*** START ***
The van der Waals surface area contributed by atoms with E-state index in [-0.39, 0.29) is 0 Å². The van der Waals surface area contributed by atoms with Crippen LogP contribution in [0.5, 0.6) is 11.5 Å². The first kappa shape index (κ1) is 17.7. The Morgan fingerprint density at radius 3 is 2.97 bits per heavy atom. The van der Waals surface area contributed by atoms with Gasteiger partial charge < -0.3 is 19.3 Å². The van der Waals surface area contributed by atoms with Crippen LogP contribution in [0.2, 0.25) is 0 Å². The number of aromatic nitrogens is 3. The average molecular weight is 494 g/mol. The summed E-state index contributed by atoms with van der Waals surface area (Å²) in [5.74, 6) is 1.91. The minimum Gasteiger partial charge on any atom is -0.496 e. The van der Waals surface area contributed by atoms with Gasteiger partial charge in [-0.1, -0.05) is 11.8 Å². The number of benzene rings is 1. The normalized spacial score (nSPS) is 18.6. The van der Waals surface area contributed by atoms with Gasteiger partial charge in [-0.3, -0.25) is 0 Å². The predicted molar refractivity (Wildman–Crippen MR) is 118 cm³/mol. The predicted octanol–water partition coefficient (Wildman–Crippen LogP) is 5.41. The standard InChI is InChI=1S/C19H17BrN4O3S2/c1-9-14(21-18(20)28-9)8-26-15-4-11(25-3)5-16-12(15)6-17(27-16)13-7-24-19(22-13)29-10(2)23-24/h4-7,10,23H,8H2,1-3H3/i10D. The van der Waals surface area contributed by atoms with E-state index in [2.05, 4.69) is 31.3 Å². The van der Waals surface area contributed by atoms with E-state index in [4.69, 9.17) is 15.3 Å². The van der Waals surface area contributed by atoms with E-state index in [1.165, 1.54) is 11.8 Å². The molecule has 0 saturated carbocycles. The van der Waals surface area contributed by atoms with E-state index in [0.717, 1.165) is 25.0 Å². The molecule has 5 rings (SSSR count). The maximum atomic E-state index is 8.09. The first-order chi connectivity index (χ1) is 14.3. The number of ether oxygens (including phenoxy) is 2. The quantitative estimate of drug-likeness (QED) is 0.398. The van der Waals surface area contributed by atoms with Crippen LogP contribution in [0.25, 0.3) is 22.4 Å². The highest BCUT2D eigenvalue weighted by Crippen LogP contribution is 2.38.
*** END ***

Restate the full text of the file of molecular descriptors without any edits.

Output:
The van der Waals surface area contributed by atoms with E-state index in [-0.39, 0.29) is 0 Å². The van der Waals surface area contributed by atoms with Crippen LogP contribution in [0.5, 0.6) is 11.5 Å². The first kappa shape index (κ1) is 17.7. The Morgan fingerprint density at radius 3 is 2.97 bits per heavy atom. The van der Waals surface area contributed by atoms with Gasteiger partial charge < -0.3 is 19.3 Å². The van der Waals surface area contributed by atoms with Crippen LogP contribution in [0.2, 0.25) is 0 Å². The number of aromatic nitrogens is 3. The average molecular weight is 494 g/mol. The summed E-state index contributed by atoms with van der Waals surface area (Å²) in [5.74, 6) is 1.91. The minimum Gasteiger partial charge on any atom is -0.496 e. The van der Waals surface area contributed by atoms with Gasteiger partial charge in [-0.1, -0.05) is 11.8 Å². The number of benzene rings is 1. The normalized spacial score (nSPS) is 18.6. The van der Waals surface area contributed by atoms with Gasteiger partial charge in [-0.3, -0.25) is 0 Å². The predicted molar refractivity (Wildman–Crippen MR) is 118 cm³/mol. The predicted octanol–water partition coefficient (Wildman–Crippen LogP) is 5.41. The standard InChI is InChI=1S/C19H17BrN4O3S2/c1-9-14(21-18(20)28-9)8-26-15-4-11(25-3)5-16-12(15)6-17(27-16)13-7-24-19(22-13)29-10(2)23-24/h4-7,10,23H,8H2,1-3H3/i10D. The van der Waals surface area contributed by atoms with E-state index in [2.05, 4.69) is 31.3 Å². The van der Waals surface area contributed by atoms with E-state index in [4.69, 9.17) is 15.3 Å². The van der Waals surface area contributed by atoms with E-state index in [1.165, 1.54) is 11.8 Å². The molecule has 0 saturated carbocycles. The van der Waals surface area contributed by atoms with E-state index in [0.717, 1.165) is 25.0 Å². The molecule has 5 rings (SSSR count). The maximum atomic E-state index is 8.09. The first-order chi connectivity index (χ1) is 14.3. The number of ether oxygens (including phenoxy) is 2. The quantitative estimate of drug-likeness (QED) is 0.398. The van der Waals surface area contributed by atoms with Crippen LogP contribution in [0.25, 0.3) is 22.4 Å². The highest BCUT2D eigenvalue weighted by Crippen LogP contribution is 2.38.